Here’s today’s AdExchanger.com news round-up… Want it by email? Sign up here.
The Washington Post introed a first-party data ad targeting tool called Zeus Insights that can work without third-party cookies and target across display, video and native ads, reports Digiday. Zeus, which can be used in both direct deals and programmatically, looks at context – like what someone is reading and watching, for example – and matches that info to audience data it’s collected over the last four years in order to figure out consumer intent. But Zeus isn’t just for WaPo. The publisher will also license its new solution to other publishers as a way to help the publisher community at large generate the scale that advertisers usually only get from Facebook and Google. Also note: Cookies haven’t completely crumbled at the Post, which still plans to offer cookie-based targeting. More.
Quibi, the short-form video app backed by Jeffrey Katzenberg and Meg Whitman, has a new customer. NBC News signed a multiyear, eight-figure deal to run a twice-daily news show on the platform, which is set to launch in April 2020, The Wall Street Journal reports. The shows will run less than six minutes long and live in Quibi’s “Daily Essentials” section, which covers topics such as news, sports and weather. While Quibi wants to draw in viewers with high-value production work from famous directors, “Daily Essentials” content will keep them coming back every day, or that’s the idea, at least. “Professionally curated news is costly if you want to have the best,” Katzenberg said. “That’s why we’re going through a global enterprise like NBC News and commissioning them to create a unique product.” NBC News will not sell ads on the show, however. Noah Oppenheim, president of NBC News, claims that what NBC develops for Quibi will not compete with its daily news show on Snapchat, which attracts a different audience. More.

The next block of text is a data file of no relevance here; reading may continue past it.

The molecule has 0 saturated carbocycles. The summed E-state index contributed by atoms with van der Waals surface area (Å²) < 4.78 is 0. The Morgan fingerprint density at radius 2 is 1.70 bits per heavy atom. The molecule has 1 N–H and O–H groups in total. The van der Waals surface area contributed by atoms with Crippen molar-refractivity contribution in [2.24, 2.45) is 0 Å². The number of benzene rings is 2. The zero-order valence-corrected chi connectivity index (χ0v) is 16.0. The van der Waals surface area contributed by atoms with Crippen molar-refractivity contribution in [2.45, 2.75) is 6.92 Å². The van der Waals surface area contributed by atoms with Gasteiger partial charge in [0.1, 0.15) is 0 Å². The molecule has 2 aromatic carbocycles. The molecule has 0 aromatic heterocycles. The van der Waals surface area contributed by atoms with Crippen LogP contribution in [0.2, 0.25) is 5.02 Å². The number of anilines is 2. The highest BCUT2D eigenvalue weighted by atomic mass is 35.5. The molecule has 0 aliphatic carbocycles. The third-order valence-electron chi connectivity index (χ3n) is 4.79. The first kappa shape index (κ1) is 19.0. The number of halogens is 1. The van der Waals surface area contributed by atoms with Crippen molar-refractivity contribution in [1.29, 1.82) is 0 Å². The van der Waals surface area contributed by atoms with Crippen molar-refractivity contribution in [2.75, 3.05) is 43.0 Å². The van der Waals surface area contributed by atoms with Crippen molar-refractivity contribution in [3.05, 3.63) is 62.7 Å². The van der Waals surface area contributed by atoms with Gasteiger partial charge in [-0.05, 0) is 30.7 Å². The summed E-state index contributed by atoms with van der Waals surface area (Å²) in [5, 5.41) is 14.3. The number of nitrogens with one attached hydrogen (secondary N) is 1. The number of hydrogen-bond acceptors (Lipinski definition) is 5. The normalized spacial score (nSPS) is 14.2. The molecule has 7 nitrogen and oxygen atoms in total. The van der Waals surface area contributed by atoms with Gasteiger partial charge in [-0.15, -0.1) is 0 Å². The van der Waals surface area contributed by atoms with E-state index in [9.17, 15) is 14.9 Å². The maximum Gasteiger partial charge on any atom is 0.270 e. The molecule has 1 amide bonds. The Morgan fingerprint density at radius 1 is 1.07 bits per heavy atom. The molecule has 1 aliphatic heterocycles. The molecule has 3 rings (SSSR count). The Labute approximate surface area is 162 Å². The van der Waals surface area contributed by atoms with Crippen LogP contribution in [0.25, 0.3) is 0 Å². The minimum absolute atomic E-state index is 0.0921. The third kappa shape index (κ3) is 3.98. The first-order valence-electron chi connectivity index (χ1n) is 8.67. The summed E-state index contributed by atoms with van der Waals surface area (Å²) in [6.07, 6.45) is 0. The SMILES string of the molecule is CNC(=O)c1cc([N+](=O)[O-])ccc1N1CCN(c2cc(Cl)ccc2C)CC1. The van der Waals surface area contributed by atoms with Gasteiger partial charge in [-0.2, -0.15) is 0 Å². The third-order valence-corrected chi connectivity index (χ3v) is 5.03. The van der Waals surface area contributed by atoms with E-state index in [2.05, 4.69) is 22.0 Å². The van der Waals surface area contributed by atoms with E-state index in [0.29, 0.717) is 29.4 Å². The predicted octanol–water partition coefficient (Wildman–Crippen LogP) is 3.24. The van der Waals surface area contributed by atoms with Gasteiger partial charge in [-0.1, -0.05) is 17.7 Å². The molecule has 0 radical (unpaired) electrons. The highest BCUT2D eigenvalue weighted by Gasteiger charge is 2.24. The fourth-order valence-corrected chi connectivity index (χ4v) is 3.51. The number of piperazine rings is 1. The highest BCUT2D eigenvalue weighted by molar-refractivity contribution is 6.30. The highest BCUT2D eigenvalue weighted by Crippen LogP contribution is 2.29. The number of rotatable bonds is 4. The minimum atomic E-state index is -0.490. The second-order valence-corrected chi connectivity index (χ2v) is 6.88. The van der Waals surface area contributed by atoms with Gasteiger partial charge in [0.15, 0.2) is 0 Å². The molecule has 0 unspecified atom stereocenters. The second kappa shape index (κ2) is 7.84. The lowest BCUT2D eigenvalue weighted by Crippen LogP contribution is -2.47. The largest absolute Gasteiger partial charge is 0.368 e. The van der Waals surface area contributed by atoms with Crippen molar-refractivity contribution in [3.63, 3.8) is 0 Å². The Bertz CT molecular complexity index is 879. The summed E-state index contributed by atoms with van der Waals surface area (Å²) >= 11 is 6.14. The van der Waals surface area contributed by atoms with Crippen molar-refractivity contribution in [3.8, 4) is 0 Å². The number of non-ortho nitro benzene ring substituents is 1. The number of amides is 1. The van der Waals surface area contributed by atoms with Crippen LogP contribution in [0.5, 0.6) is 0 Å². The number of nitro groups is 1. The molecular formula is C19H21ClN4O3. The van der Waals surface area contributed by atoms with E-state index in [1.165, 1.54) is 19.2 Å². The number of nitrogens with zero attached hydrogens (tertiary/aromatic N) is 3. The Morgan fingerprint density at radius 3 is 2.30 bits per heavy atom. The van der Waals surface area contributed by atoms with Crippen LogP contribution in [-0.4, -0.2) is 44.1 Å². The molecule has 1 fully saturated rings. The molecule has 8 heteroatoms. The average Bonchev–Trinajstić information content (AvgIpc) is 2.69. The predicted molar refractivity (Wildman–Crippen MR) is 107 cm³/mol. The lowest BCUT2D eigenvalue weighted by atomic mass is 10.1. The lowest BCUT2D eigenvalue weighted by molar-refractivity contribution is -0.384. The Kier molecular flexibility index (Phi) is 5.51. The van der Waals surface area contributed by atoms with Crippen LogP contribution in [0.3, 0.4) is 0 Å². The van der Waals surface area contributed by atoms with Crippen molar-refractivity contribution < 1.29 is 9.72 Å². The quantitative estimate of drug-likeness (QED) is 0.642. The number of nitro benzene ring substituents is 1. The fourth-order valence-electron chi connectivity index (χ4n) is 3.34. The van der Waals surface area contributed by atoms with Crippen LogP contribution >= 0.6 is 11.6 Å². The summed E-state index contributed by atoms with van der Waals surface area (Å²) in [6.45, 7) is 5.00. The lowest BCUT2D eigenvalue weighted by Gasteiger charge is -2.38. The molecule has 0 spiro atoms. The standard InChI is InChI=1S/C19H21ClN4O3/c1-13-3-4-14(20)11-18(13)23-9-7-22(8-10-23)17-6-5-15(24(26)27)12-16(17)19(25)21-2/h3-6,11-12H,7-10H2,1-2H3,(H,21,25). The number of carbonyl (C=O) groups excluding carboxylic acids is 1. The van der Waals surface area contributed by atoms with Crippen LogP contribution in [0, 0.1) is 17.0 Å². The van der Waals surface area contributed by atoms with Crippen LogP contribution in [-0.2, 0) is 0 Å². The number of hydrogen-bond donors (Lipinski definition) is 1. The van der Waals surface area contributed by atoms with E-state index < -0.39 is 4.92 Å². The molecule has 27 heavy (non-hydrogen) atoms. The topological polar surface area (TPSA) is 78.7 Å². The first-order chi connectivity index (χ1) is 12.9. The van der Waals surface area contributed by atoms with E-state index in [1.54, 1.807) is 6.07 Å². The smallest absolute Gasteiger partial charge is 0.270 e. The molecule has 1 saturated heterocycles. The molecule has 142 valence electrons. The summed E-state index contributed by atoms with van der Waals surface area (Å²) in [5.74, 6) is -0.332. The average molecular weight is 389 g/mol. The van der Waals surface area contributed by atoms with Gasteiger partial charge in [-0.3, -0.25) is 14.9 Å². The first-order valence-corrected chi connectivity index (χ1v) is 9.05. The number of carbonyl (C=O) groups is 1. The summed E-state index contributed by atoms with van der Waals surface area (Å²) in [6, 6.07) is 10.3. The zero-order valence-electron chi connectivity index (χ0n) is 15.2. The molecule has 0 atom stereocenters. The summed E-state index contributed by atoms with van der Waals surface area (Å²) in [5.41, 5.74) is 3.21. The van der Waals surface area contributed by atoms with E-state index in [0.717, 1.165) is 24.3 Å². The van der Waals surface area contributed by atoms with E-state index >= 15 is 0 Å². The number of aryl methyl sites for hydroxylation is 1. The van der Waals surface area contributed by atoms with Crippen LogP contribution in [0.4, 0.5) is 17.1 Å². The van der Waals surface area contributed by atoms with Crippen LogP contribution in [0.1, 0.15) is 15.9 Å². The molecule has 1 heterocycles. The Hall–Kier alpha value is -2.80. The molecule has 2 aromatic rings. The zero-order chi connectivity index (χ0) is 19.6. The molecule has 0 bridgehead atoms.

Amazon is leveraging Prime Day to get advertisers to spend more on its platform – but not all categories benefit from a boost in ad spend on Prime Day. While brands in the tech, beauty and personal care verticals tend to overinvest on Prime Day, categories such as CPG aren’t always a fit for Prime Day deals. A CPG client of UK-based agency Geometry says Amazon asked it to at least double its media spend on the platform for Prime Day, CNBC reports. “In the case of this client, its products are not natural deals for Prime Day, so taking part would only reduce their overall margin,” said Geometry’s chief digital officer Debbie Ellison. Many brands are avoiding siphoning more money to Amazon by promoting Prime Day deals on their owned-and-operated social channels. But those that do invest heavily in Prime Day through media on Amazon do see a halo effect long after the event is over, said Malcolm Pinkerton, VP of ecommerce and digital insights at Kantar. More.
But Wait, There’s More
- Agencies Are Slashing The Number Of Ad Tech Partners They Work With - BI
- Google To Discontinue AdSense App From Android And iOS - Search Engine Journal
- Nielsen’s TV Measurement Moves From On-Premise Servers To AWS Cloud - release
- YouTube’s Trampled Foes Plot Antitrust Revenge - Bloomberg
- OneMarket Intros Combined DMP, Customer Activation Platform - release
- TikTok Stars Are Planning To Take Over The Internet - The Atlantic
- ANA: The BOPIS Trend Is Picking Up - blog
- DC Preps To Grill Big Tech Over Monopoly Questions - Axios
- Near Nabs $100M For Data Insights Into People And Places - VentureBeat